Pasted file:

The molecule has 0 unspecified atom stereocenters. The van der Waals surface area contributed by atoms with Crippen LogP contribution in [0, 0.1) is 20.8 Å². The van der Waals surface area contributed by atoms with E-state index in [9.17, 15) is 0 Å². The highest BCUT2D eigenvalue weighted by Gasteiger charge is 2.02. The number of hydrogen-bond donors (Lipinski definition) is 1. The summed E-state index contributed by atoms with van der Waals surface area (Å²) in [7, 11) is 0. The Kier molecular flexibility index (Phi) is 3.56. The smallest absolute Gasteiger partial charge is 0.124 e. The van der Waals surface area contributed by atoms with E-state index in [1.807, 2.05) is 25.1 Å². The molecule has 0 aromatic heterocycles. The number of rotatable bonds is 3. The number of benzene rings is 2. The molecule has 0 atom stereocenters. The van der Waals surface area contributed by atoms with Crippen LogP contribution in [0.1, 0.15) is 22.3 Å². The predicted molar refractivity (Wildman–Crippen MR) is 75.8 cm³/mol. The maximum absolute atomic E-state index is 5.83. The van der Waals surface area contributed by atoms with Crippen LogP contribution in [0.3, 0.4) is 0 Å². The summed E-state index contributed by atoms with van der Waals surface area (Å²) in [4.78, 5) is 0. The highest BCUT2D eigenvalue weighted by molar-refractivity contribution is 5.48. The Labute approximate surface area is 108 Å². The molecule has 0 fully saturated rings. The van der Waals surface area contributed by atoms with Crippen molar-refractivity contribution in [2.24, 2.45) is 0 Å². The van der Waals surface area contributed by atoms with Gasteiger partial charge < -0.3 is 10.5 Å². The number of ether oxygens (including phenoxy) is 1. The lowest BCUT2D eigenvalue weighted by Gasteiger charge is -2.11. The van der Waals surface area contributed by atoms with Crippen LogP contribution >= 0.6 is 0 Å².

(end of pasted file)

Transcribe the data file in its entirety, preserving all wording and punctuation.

The molecule has 0 unspecified atom stereocenters. The van der Waals surface area contributed by atoms with Crippen LogP contribution in [0, 0.1) is 20.8 Å². The van der Waals surface area contributed by atoms with E-state index in [9.17, 15) is 0 Å². The highest BCUT2D eigenvalue weighted by Gasteiger charge is 2.02. The number of hydrogen-bond donors (Lipinski definition) is 1. The summed E-state index contributed by atoms with van der Waals surface area (Å²) in [7, 11) is 0. The Kier molecular flexibility index (Phi) is 3.56. The smallest absolute Gasteiger partial charge is 0.124 e. The van der Waals surface area contributed by atoms with E-state index in [1.807, 2.05) is 25.1 Å². The molecule has 0 aromatic heterocycles. The number of rotatable bonds is 3. The number of benzene rings is 2. The molecule has 0 atom stereocenters. The van der Waals surface area contributed by atoms with Crippen LogP contribution in [0.1, 0.15) is 22.3 Å². The predicted molar refractivity (Wildman–Crippen MR) is 75.8 cm³/mol. The maximum absolute atomic E-state index is 5.83. The van der Waals surface area contributed by atoms with Crippen LogP contribution in [0.3, 0.4) is 0 Å². The summed E-state index contributed by atoms with van der Waals surface area (Å²) in [4.78, 5) is 0. The highest BCUT2D eigenvalue weighted by molar-refractivity contribution is 5.48. The Labute approximate surface area is 108 Å². The molecule has 0 fully saturated rings. The van der Waals surface area contributed by atoms with Crippen molar-refractivity contribution in [2.24, 2.45) is 0 Å². The van der Waals surface area contributed by atoms with Gasteiger partial charge < -0.3 is 10.5 Å². The number of ether oxygens (including phenoxy) is 1. The lowest BCUT2D eigenvalue weighted by Gasteiger charge is -2.11. The van der Waals surface area contributed by atoms with Crippen LogP contribution >= 0.6 is 0 Å².